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13. Polymorphism

13.1 Summary

  • What is polymorphism?
  • How is polymorphism implemented in Java - Interfaces
  • How is a Mouse Event an Interface?

13.2 Contents

13.2.1 What is polymorphism?

Polymorphism is the ability to redefine methods for subclasses. Specifically this means that some method can be defined for an object, and every derived class of this object redefines the method depending on the type of object. For an example, let's take a fictitious object named "Shape". There exists some method called "getArea()" for this object Shape. We now implement a Shape-derived class by the name of "Circle". We define a method called "getArea()" in "Circle", which returns the area of an instantiated circle. We also create a Shape-derived class by the name of "Square". We again define a method called "getArea()" in "Square", which returns the area of an instantiated square. Should we come across an instantiated Shape, not knowing whether it is a Circle or a Square, we may call the method "getArea()" to retrieve the correct area. We are able to call the method "getArea()" on an unknown Shape object, because both Circle and Square implemented the generically defined methods of the object Shape. This feature is called Polymorphism, and it is essential to all Object Oriented Languages.

13.2.2 How is polymorphism implemented in Java - Interfaces

Even though you may not have noticed, you have already been using polymorphism from the minute you started working with applets. Polymorphism is achieved in Java by the use of Interfaces. ActionListeners and ItemListeners are examples of interfaces. They are included in applets by means of the implements keyword. While any given object can extend at most one superclass (Single inheritance), objects can implement multiple interfaces (Poly-morphism). Let us work out the Shape example from above. We will need 3 files altogether: 1. Shape interface, 2. Circle object, 3. Square object

1.

interface Shape {

  public double getArea();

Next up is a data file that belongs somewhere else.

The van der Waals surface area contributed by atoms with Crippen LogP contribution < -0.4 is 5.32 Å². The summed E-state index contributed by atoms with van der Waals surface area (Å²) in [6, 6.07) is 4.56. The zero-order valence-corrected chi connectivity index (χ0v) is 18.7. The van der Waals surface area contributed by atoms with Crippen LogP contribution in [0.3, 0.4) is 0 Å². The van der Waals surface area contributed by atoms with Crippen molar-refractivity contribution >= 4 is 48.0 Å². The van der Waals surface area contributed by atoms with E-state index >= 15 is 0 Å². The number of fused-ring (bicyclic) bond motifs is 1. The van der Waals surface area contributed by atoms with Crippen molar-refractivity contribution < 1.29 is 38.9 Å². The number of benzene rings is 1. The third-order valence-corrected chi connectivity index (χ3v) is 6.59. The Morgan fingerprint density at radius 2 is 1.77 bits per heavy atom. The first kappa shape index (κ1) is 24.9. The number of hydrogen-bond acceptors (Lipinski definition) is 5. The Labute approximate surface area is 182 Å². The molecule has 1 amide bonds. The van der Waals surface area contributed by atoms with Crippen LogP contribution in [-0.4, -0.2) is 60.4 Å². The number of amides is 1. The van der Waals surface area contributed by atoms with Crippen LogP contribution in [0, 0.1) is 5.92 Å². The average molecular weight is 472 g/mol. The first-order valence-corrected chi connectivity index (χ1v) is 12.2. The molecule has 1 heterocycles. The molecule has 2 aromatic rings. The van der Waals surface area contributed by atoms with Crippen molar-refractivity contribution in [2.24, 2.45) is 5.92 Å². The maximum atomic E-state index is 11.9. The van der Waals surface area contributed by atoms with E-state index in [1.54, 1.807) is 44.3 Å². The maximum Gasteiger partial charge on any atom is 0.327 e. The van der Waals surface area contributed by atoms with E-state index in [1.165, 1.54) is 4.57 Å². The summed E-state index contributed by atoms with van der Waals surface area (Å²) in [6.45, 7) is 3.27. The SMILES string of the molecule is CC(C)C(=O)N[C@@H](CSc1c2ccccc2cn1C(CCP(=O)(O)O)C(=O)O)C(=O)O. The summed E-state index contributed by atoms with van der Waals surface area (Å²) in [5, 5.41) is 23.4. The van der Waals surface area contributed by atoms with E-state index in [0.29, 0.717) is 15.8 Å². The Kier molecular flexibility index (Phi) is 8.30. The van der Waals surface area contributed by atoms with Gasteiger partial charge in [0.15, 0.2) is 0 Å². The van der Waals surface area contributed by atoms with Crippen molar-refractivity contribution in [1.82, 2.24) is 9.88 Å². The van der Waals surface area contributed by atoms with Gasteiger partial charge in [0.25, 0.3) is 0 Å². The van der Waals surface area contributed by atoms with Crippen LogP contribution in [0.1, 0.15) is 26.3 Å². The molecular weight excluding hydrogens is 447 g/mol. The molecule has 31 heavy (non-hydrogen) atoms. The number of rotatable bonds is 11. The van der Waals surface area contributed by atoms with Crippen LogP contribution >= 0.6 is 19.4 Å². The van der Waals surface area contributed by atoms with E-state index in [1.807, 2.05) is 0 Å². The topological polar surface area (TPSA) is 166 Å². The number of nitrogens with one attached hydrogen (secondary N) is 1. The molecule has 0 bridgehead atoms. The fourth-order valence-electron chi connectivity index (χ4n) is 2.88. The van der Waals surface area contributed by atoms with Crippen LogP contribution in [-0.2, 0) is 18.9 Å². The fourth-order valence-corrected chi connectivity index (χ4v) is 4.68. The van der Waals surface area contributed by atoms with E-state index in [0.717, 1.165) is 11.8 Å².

}
2.

class Circle implements Shape {

  double radius;


  public Circle(int double radius) {

    this.radius = radius;
  }


  public double getArea() {

    return (radius * radius * 3.1415);
  }


  public void donothing() {
  }
}
3.

class Square implements Shape {

  double side;


  public Square(int double side) {

    this.side = side;
  }


  double getArea() {

    return (side * side);
  }
}
Let us analyze a few things about the interface. Besides a different declaration than the ones we have already seen, the only notable aspect is the way methods are listed in the interface. Each method that is common to all objects that implement Shape needs to be listed in the interface. For objects Circle and Square, the method getArea() appears just like in the interface. Implementing an interface does not mean though, that the object is restricted to contain only those methods listed in the interface. Notice the "donothing()" method in object Circle. Besides not doing anything, the method is entirely valid.

Note, that you cannot instantiate an interface. Think about the Shape example; while we can certainly define a circle (radius) or a square (length of a side), we cannot define a shape. What is a shape? It is something that can take the form of a circle or square, but it does not exist by itself. For that very reason, Shape remains an interface to other clearly defined shapes.

Note also, that if you implement some Interface in your object, you will necessarily have to write out all functions that are required by the interface. In our example, if we made a Shape X that didn't have an area, we would still need to place the method "getArea()" in our shape X's class file. Think about why this is! In case this happens, we can leave the method's contents emtpy, or simply return some constant value, like 0. We will see an example of an Interface, in which we do not need all methods, which is why we leave the unnecessary ones empty.

13.2.3 How is a Mouse Event an Interface?